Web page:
Back in 2016, Rick Snyder, governor of Michigan, signed a bill that granted permission to additional Michigan gas stations to sell take-home alcohol products. In July of 2016–90 days after the bill was signed–residents of Michigan were able to purchase the alcohol. We're wondering if this is just a fad or if as time goes, we'll see more laws lightening the restrictions on the adult beverages market.
Who's Allowed to Sell Alcohol
The main businesses affected by the law are licensees who own fuel stations along with their licensed premise. For instance, this would primarily focus on stores who also have a subsidiary gas station close to them. Additionally, the law has an impact on gas stations who have large inventories.
Specific Law Changes
The law changes how far away the display, fuel pumps and sale of alcohol are from one another. Originally, there had to be a 50-foot difference. Now, they're allowed to be five feet from one another.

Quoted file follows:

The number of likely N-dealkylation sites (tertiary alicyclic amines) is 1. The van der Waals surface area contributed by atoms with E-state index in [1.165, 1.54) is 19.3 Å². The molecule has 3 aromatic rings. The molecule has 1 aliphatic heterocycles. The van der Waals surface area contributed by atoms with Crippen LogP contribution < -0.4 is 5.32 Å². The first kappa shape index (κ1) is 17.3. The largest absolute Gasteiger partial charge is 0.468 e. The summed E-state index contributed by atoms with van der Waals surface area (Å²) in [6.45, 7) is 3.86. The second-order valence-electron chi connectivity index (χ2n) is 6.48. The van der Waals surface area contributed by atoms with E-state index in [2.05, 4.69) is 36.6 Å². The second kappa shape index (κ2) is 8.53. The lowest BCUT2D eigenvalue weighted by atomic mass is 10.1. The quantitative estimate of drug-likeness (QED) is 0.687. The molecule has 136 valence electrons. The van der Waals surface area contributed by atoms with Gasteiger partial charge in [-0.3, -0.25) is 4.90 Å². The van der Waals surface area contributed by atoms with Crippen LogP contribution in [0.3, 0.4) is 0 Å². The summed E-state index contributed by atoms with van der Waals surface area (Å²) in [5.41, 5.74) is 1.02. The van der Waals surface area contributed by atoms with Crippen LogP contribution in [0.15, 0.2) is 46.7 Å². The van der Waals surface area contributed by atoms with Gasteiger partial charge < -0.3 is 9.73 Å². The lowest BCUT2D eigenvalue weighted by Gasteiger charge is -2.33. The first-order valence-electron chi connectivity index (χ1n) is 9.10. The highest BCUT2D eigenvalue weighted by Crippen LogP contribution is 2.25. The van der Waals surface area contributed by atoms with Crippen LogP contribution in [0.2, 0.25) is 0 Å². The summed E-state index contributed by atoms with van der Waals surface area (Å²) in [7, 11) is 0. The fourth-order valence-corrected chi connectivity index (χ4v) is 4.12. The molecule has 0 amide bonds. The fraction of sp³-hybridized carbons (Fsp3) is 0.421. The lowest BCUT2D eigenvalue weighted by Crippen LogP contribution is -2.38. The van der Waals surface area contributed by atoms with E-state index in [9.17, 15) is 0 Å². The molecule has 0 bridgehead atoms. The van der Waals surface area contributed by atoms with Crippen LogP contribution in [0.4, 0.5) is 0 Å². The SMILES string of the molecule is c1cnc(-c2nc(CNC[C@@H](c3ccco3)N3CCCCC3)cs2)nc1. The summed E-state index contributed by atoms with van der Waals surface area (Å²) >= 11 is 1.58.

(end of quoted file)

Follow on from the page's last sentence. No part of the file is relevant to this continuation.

The law distinguishes primary locations and secondary locations. A primary location must be within a neighborhood shopping center. It must maintain a minimum inventory of $250,000, not counting fuel or alcohol. Where customers purchase and pay for alcohol must be five feet or further away from where fuel is dispensed. A secondary location counts as an affiliate station owned by a person who has a primary location. In order to sell wine or beer, the secondary location must have at least one fuel pump. A secondary location must be adjacent to a primary location.
For people to benefit from this new law, a potential licensee must fill out an application to get a permit through the Michigan Liquor Control Commission (MLCC). Originally, only one store was able to sell alcohol for every 3,000 people living in an area. The bill now allows more people to apply since you can have gas station selling one beer or wine per 1,000 residents.